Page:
Mary J. Blige

Armed with a powerful, if not especially sturdy, voice, limited dance moves and just good enough rapping skills, Mary J. Blige still manages to step up and raise her game a notch above Mariah or Whitney. Lacking their flashiness and aerobicized glamour, her music has an emotional honesty and ferocity her more conventionally talented sisters can't match. Blige has seemingly willed herself into divadom -- you either agree with her or risk being steamrolled.

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Mary J. Blige

Armed with a powerful, if not especially sturdy, voice, limited dance moves and just good enough rapping skills, Mary J. Blige still manages to step up and raise her game a notch above Mariah or Whitney. Lacking their flashiness and aerobicized glamour, her music has an emotional honesty and ferocity her more conventionally talented sisters can’t match. Blige has seemingly willed herself into divadom — you either agree with her or risk being steamrolled.

Onstage, this leads to certain intriguing contradictions. Blige makes the expected big entrance, sauntering down a central stairway as a stadium-sized Spectracolor screen echoes her every move, and the magazine covers she has graced are projected onto smaller screens on either side of the stage. But the opening song, “Deep Inside,” based on the piano riff from “Benny and the Jets,” asks the audience to look beyond the flash, because “she’s just plain old Mary.”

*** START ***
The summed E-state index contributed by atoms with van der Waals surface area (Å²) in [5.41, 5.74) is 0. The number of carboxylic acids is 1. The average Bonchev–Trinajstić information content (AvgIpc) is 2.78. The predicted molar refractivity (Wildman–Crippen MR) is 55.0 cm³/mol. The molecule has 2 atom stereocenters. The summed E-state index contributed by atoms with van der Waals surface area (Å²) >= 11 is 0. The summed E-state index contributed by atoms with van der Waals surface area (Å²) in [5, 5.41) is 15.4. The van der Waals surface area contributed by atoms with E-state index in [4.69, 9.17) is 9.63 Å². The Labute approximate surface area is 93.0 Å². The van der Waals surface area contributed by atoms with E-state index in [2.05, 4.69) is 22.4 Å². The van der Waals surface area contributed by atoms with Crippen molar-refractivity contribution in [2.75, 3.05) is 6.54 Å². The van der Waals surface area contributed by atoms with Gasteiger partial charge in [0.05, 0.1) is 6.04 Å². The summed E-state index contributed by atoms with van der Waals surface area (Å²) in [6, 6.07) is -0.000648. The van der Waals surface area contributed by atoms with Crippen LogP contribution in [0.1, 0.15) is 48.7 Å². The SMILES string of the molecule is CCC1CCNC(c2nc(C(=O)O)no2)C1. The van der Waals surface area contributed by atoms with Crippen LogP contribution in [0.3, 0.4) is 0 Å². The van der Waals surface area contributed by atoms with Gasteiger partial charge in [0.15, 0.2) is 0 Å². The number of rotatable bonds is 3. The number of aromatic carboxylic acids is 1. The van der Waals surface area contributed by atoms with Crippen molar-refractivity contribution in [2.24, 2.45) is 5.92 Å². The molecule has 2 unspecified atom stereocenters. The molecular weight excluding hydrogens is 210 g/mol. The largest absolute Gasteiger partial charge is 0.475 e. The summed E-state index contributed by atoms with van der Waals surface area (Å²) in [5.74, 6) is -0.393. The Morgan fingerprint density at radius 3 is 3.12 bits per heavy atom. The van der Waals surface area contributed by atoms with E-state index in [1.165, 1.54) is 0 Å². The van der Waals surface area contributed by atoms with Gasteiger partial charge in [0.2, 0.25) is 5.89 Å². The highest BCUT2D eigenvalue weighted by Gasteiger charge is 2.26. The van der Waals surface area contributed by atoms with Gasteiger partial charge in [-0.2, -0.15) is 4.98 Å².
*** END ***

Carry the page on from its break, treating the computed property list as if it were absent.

It’s a dichotomy Blige is well aware of. The evening’s songs vacillated between tales of pain and blunt advice that could be transcripts of conversations between girlfriends. Blige is the diva next door; for all the trappings of fame, she understands. Despite three costume changes (and two wigs), she repeatedly tells the crowd “it’s time to bring it down to earth.”

But Blige is a diva, and can muster up the wrath and self-pity that are a diva’s perquisites. When the tape of Aretha Franklin’s vocal for the duet with Blige on “Don’t Waste Your Time” was nearly inaudible, Blige stopped the song and threw a tantrum. The storm front passed and Blige continued with the last third of the show, including her biggest hits, “What’s the 411” and “You Remind Me.” But the clouds remained, and Blige returned to the stage following her encore to thank the crowd for their support, through good days and bad. This was one of her good days.

Mary J. Blige

Universal Amphitheater, 6,250 seats, $59 top

Production: Presented by Seagram's Gin.

Crew: Opened and reviewed June 10, 2000; closed June 11.

Cast: Mary J. BligeBand: Lyle Alston, Valdez Alston, Donald Lyle, Gerald Heyward, Terry Sentiel, Paulette McWilliams, Traci Nelson, Sy Smith, Justin Adams, Herchel Boone.

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